nep-gen New Economics Papers
on Gender
Issue of 2020‒08‒24
five papers chosen by
Jan Sauermann
Stockholms universitet

  1. Changes in Female Employment in Mexico: Demographics, Economics, and Policies By Lopez-Acevedo, Gladys; Freije-Rodriguez, Samuel; Vergara Bahena, Mexico Alberto; Cardozo Medeiros, Diego
  2. Female Labor Force Participation in Turkey: The Role of the Intergenerational Links By Mine Durman-Aslan
  3. Promoting Female Interest in Economics: Limits to Nudges By Pugatch, Todd; Schroeder, Elizabeth
  4. Advancing the Agency of Adolescent Girls By Eric V. Edmonds; Benjamin Feigenberg; Jessica Leight
  5. Gender Pension Gaps in a Private Retirement Accounts System : A Dynamic Model of Household Labor Supply and Savings By Joubert,Clement Jean Edouard

  1. By: Lopez-Acevedo, Gladys (World Bank); Freije-Rodriguez, Samuel (World Bank); Vergara Bahena, Mexico Alberto (World Bank); Cardozo Medeiros, Diego (University of Chicago)
    Abstract: The unemployment and labor force participation gender gaps narrowed in Mexico after the 2008 global economic crisis, when female labor force participation increased. This paper aims to understand female labor force participation growth and identify its main determinants. For that purpose, the paper estimates a probit model with data from the National Employment Survey of 2007 and 2017, when the unemployment rate returned to the pre-crisis level. Broadly, the results show that increasing labor force participation of women ages 36 to 65 sustained the growth of overall female labor force participation, women's educational attainment can offset any individual or household obstacle to women's employability, and childcare availability significantly supports mothers' employability.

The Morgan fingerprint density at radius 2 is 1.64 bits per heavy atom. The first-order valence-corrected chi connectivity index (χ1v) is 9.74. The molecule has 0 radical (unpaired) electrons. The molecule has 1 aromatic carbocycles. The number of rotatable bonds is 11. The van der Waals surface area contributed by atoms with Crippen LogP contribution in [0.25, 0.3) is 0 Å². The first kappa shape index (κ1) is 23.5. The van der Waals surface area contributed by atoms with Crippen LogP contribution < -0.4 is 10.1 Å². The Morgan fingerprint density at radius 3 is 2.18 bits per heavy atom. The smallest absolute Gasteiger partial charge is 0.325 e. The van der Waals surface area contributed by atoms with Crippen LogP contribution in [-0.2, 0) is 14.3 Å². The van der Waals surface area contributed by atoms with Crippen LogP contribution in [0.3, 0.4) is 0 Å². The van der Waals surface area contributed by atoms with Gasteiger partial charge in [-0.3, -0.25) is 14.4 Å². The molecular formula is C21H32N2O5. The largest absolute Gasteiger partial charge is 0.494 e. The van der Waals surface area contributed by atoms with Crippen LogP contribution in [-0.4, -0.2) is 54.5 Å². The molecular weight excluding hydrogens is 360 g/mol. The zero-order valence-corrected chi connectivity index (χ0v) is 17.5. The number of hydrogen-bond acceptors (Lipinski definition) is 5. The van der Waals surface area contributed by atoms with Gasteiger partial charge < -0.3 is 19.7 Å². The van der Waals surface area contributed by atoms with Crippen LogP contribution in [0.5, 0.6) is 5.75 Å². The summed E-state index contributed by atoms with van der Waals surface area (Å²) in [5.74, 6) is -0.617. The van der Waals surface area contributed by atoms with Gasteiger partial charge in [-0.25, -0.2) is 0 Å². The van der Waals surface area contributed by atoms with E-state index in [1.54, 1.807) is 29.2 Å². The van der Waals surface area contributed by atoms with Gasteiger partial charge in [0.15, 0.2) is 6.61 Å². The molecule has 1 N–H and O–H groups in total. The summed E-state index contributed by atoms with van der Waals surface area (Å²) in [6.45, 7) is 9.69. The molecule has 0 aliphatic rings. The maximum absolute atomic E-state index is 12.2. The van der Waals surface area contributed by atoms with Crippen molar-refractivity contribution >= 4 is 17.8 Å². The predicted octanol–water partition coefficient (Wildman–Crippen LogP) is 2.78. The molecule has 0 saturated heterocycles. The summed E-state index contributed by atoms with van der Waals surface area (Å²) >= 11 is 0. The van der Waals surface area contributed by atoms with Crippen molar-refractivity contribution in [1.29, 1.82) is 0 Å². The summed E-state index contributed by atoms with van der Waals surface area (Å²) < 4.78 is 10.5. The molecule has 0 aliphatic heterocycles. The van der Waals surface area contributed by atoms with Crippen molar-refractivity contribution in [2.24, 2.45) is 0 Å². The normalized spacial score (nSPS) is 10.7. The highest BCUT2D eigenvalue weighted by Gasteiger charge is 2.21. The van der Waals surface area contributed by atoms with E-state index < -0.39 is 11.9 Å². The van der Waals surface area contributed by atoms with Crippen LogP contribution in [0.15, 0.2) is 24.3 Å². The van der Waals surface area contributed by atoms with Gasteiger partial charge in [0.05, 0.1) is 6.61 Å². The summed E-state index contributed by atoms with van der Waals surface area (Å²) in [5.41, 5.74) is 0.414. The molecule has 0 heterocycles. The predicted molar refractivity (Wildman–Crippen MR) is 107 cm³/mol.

Keywords: female labor force participation, Mexico, gender gap, female education, childcare services
    JEL: J21 J22 O54
    Date: 2020–06
  2. By: Mine Durman-Aslan (CES - Centre d'économie de la Sorbonne - UP1 - Université Panthéon-Sorbonne - CNRS - Centre National de la Recherche Scientifique, UP1 - Université Panthéon-Sorbonne)